The province has declared Sept. 30 a provincial holiday in recognition of National Day for Truth and Reconciliation.
In a news release Thursday, Premier Blaine Higgs said he "encourages New Brunswickers to take a moment to pause and reflect upon what we can do as individuals to advance reconciliation."
Mi'gmawe'l Tplu'taqnn, the Mi'kmaq chiefs in New Brunswick, put out their own statement Thursday, which acknowledged their relationship with the Higgs government has been "strained."
"Recognizing this holiday does not reconcile issues or differences with the Higgs government but it is a step in the right direction," their statement said.
The day is set aside to honour residential school and day school victims and survivors, they said, including those who attended the Sussex Vale day school and the Shubenacadie residential school in Nova Scotia.
By granting the holiday, the chiefs said, the province is allowing people to reflect on "how we can learn from each other and work together," as treaty partners.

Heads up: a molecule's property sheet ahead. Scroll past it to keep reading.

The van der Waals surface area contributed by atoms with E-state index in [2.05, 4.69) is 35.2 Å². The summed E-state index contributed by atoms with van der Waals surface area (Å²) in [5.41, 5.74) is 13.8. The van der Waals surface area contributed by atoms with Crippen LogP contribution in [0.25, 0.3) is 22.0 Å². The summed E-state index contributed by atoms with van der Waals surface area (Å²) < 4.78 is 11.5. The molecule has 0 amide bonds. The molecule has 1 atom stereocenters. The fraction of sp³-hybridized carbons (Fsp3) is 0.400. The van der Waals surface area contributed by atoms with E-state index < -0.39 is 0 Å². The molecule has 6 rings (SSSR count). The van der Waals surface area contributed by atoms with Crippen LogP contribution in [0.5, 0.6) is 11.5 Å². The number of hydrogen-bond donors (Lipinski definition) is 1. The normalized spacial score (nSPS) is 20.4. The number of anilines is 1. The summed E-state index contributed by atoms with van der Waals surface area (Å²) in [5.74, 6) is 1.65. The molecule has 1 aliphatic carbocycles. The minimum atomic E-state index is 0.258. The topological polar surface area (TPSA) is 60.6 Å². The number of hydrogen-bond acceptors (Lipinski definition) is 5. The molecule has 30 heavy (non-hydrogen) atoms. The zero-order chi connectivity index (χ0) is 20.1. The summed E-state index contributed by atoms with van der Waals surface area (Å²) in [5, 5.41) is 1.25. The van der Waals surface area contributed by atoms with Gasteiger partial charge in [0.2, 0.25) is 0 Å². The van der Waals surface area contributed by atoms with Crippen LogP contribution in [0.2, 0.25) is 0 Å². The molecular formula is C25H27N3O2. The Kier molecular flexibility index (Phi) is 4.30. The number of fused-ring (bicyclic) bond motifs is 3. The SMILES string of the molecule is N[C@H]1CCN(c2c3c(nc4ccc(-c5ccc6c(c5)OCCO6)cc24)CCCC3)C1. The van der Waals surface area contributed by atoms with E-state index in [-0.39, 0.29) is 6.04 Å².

Schools in New Brunswick will be closed on Sept. 30. along with government departments and agencies, however all essential services, such as health care, will "continue to be delivered," the province said.
The holiday is optional for the private sector.
Last year, the Higgs government did not recognize the inaugural National Day for Truth and Reconciliation as a provincial holiday.
All provincial services, including schools, were business as usual on Sept. 30, 2021, which left some municipalities making the call to close town offices anyway.
In June, Green Party Leader David Coon introduced a motion that would see the day officially recognised in the province.
Minister of Aboriginal Affairs, Arlene Dunn, proposed amendments, including removing any reference to unceded and unsurrendered territory. Amendments were also made to state that while the federal government established a national Day for Truth and Reconciliation to remember the legacy of residential schools in Canada, there were no residential schools in New Brunswick.
The motion passed with the amendments, something chiefs of the six Wolastoqey First Nations in New Brunswick said at the time "stripped" the motion of the truth.